1 Hours must be worked in not more than 2 working periods. (Twelve hours must elapse between end
of 1 workday and beginning of another, except when there is a change in working schedule—Retail Trade
Order.)
2 Persons under 18 years of age limited to 8 hours a day, 44 hours and 6 days a week. Employment prohib­
ited between 9 p.m. and 6 a.m., in retail trade occupations.
3 Order No. 5 supplements Provisions of Orders Nos. 1, 2, 3, and 4.
4 Eight consecutive hours include one-half hour meal period paid for and allowed by the employer as
paid time.
3 Employment of girls under 18 years of age and boys under 16 years of age prohibited in the public house­
keeping industry, and after 10 p.m. in restaurant occupations and laundry and drycleaning industry.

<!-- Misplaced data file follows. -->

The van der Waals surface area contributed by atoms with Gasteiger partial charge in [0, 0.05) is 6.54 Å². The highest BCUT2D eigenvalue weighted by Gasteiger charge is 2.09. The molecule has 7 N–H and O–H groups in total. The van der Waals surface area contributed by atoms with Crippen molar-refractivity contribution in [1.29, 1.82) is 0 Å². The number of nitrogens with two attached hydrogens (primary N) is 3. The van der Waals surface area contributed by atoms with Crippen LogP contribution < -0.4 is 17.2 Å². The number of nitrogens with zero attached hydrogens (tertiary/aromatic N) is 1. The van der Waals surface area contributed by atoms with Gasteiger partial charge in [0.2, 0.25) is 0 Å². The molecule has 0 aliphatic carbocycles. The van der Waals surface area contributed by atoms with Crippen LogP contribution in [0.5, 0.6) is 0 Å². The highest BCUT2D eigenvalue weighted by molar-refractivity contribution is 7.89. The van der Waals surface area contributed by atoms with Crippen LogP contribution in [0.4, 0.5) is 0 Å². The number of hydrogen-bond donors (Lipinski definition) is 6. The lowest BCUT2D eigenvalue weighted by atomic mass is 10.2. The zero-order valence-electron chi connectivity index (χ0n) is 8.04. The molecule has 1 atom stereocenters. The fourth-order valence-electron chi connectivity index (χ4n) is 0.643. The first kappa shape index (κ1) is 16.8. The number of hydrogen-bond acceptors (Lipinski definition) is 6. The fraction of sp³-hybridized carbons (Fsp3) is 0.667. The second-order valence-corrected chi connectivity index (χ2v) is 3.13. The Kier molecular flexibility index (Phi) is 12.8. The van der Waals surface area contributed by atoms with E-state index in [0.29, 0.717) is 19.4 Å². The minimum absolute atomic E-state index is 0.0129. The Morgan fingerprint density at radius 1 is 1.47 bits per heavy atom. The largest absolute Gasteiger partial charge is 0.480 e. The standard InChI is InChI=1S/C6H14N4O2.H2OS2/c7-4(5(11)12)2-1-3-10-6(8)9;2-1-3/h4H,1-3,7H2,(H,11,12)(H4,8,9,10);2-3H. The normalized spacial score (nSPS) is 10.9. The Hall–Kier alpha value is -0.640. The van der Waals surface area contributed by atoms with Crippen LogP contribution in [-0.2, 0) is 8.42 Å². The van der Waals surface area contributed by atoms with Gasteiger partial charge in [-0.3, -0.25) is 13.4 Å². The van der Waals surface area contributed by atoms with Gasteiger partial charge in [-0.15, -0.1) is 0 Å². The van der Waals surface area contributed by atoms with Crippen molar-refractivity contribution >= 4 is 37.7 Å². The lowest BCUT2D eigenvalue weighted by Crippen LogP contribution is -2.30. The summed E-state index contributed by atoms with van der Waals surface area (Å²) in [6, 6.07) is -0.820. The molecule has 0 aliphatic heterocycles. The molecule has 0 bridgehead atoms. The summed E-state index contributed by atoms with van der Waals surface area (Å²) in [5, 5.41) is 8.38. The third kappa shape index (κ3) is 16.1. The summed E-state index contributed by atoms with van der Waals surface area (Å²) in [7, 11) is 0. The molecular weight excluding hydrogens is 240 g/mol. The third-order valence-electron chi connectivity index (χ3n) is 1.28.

Minors (see footnote 3) must be certified by the school superintendent or local issuing officer before entering
employment.
VERMONT:
1 By interpretation, a beauty parlor is not a mechanical establishment (Op. Atty. Gen., Apr. 27, 1939);
office workers in manufacturing establishments are exempt from coverage of the law (Op. Atty. Gen ,
July 25, 1940).
'
2 Laundries are not engaged in public service. (Op. Atty. Gen., July 19, 1940.)
VIRGINIA:
1 It is a misdemeanor for a person to employ “his apprentices or servants in labor or other business" on
Sunday, with exceptions. (Code 1950, with 1960 supp., sec. 18-329.)
2 By interpretation, workshops include beauty shops. (Op. Atty. Gen., July 14, 1938.)
3 Law prohibits employment of females more than 9 hours in any one day of 24 hours without an
unbroken rest period of 10 consecutive hours, except an unbroken rest period of 8 hours once in any work­
week in connection with shift changes.
WASHINGTON: